North Bay council asked to sign off on casino
City politicians will likely give a final nod to North Bay’s proposed casino during a special meeting slated for next week.
Two recommendations are on the agenda, including acceptance of the conditions that were set out in 2012 when the city indicated it would be a willing host to a gaming facility, as well as approval of a standard revenue-sharing agreement between the city and the Ontario Lottery and Gaming (OLG) Corp.
The city’s original resolution six years approving a casino was subject to a number of caveats, including negotiations, confirmation and acceptance of the would-be private-sector operator, revenue sharing, site location and derived community benefit.
Keith Robicheau, the city’s chief administrative officer, indicates in a report that will be presented to council during the Dec. 12 meeting that the recommendations are coming forward now in the interests of “closing the loop” on the conditions contained in that 2012 resolution in an appropriate and timely manner and being proactive about the standard Municipality Contribution Agreement that will be required between the city and the OLG.
“At this time, it is appropriate for council to review the conditions contained in Resolution 2012-539 and confirm and accept that they have been addressed,” states the report, which provides a brief summary of some of the relevant information related to those conditions.
That includes how Gateway Casinos & Entertainment Limited was named the private-sector operator and that two properties on Pinewood Park Drive have zoning that includes a casino as a permitted use.
The report also outlines how casino revenue is shared with host communities, beginning with 5.25 per cent of the first $65 million from slots and four per cent from table games.
Expected casino benefits for the community are also highlighted, including employment and supply purchases during construction, followed by more than 200 jobs once the proposed facility opens its doors.
The report notes there will be annual property taxes and that casino operations will involve purchases from local and regional businesses, suppliers and organizations that may result in additional job creation.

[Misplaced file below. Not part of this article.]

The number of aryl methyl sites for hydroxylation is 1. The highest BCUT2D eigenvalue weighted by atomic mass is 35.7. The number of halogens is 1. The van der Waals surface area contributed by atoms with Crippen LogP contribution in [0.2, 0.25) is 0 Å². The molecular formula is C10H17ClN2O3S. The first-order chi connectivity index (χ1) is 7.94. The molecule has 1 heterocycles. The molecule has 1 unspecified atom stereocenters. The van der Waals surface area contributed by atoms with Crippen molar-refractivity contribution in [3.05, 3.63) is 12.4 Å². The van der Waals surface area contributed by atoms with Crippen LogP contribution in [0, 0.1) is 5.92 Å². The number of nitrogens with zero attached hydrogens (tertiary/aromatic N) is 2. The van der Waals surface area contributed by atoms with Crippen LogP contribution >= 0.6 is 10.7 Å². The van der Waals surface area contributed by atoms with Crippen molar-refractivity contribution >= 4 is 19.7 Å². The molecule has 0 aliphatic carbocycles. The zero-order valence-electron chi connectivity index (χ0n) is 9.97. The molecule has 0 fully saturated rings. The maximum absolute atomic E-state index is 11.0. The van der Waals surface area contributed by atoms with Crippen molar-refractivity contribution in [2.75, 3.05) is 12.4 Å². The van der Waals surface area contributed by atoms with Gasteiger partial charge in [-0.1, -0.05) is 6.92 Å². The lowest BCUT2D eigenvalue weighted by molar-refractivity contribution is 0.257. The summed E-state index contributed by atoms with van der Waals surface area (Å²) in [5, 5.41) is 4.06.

It also includes a reference to recent news reports that Gateway plans to spend about $31.3 million on the project, which includes a 37,000-square-foot building called Cascades Casino with approximately 14,100 square feet of gaming space, 300 slot machines,10 table games, a MATCH Eatery & Public House and a restaurant called The Buffet.
“At this time, it is not appropriate to speculate about the annual revenues and the assessed value of a casino. Similarly, this report makes no projections of the share of revenue and property taxes the municipality may receive,” states the report. “A prudent and fiscally conservative approach is to do so following completion of construction and after commencement of operations.”
The report also cautions about making assumptions about what community benefits North Bay may expect based on the data for other communities.
But it does not address some of the community concerns, such as gambling addiction and impact on local charities, that are often associated with a casino and which are sure to be raised by presenters during the upcoming meeting.
The No Casino North Bay group has been sharing information about the meeting, which starts at 5 p.m., on social media encouraging residents to attend and speak out.
Despite that group’s opposition, however, it seems likely that the two recommendations will be approved given widespread support for a casino in North Bay and scarcely any objections from those around the council table.